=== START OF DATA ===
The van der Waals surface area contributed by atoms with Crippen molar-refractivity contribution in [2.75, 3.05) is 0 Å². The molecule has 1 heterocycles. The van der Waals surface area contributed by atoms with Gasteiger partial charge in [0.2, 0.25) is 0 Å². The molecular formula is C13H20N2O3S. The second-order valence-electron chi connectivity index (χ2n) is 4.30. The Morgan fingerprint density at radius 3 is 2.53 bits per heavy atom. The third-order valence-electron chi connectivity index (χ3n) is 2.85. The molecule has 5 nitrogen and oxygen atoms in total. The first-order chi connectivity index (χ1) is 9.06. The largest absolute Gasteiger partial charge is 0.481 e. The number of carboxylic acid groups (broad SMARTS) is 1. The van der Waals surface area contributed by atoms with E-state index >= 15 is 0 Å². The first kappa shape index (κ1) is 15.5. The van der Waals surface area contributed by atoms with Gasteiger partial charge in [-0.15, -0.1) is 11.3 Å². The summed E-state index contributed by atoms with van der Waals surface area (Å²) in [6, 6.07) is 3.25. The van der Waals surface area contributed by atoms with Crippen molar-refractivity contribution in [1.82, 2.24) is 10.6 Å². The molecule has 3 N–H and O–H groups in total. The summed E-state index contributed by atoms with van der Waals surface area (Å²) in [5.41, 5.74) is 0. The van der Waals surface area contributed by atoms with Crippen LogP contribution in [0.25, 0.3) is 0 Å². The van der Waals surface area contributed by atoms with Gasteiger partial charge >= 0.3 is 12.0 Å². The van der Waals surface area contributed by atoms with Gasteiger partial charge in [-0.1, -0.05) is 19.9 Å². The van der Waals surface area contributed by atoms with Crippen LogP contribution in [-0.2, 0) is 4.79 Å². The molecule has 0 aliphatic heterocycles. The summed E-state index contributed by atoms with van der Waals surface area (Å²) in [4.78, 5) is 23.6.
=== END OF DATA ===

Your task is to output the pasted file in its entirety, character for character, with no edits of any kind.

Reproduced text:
The van der Waals surface area contributed by atoms with Crippen molar-refractivity contribution in [2.75, 3.05) is 0 Å². The molecule has 1 heterocycles. The van der Waals surface area contributed by atoms with Gasteiger partial charge in [0.2, 0.25) is 0 Å². The molecular formula is C13H20N2O3S. The second-order valence-electron chi connectivity index (χ2n) is 4.30. The Morgan fingerprint density at radius 3 is 2.53 bits per heavy atom. The third-order valence-electron chi connectivity index (χ3n) is 2.85. The molecule has 5 nitrogen and oxygen atoms in total. The first-order chi connectivity index (χ1) is 9.06. The largest absolute Gasteiger partial charge is 0.481 e. The number of carboxylic acid groups (broad SMARTS) is 1. The van der Waals surface area contributed by atoms with E-state index >= 15 is 0 Å². The first kappa shape index (κ1) is 15.5. The van der Waals surface area contributed by atoms with Gasteiger partial charge in [-0.15, -0.1) is 11.3 Å². The summed E-state index contributed by atoms with van der Waals surface area (Å²) in [6, 6.07) is 3.25. The van der Waals surface area contributed by atoms with Crippen molar-refractivity contribution in [1.82, 2.24) is 10.6 Å². The molecule has 3 N–H and O–H groups in total. The summed E-state index contributed by atoms with van der Waals surface area (Å²) in [5.41, 5.74) is 0. The van der Waals surface area contributed by atoms with Crippen LogP contribution in [0.25, 0.3) is 0 Å². The van der Waals surface area contributed by atoms with Gasteiger partial charge >= 0.3 is 12.0 Å². The van der Waals surface area contributed by atoms with Gasteiger partial charge in [-0.1, -0.05) is 19.9 Å². The van der Waals surface area contributed by atoms with Crippen LogP contribution in [-0.2, 0) is 4.79 Å². The molecule has 0 aliphatic heterocycles. The summed E-state index contributed by atoms with van der Waals surface area (Å²) in [4.78, 5) is 23.6.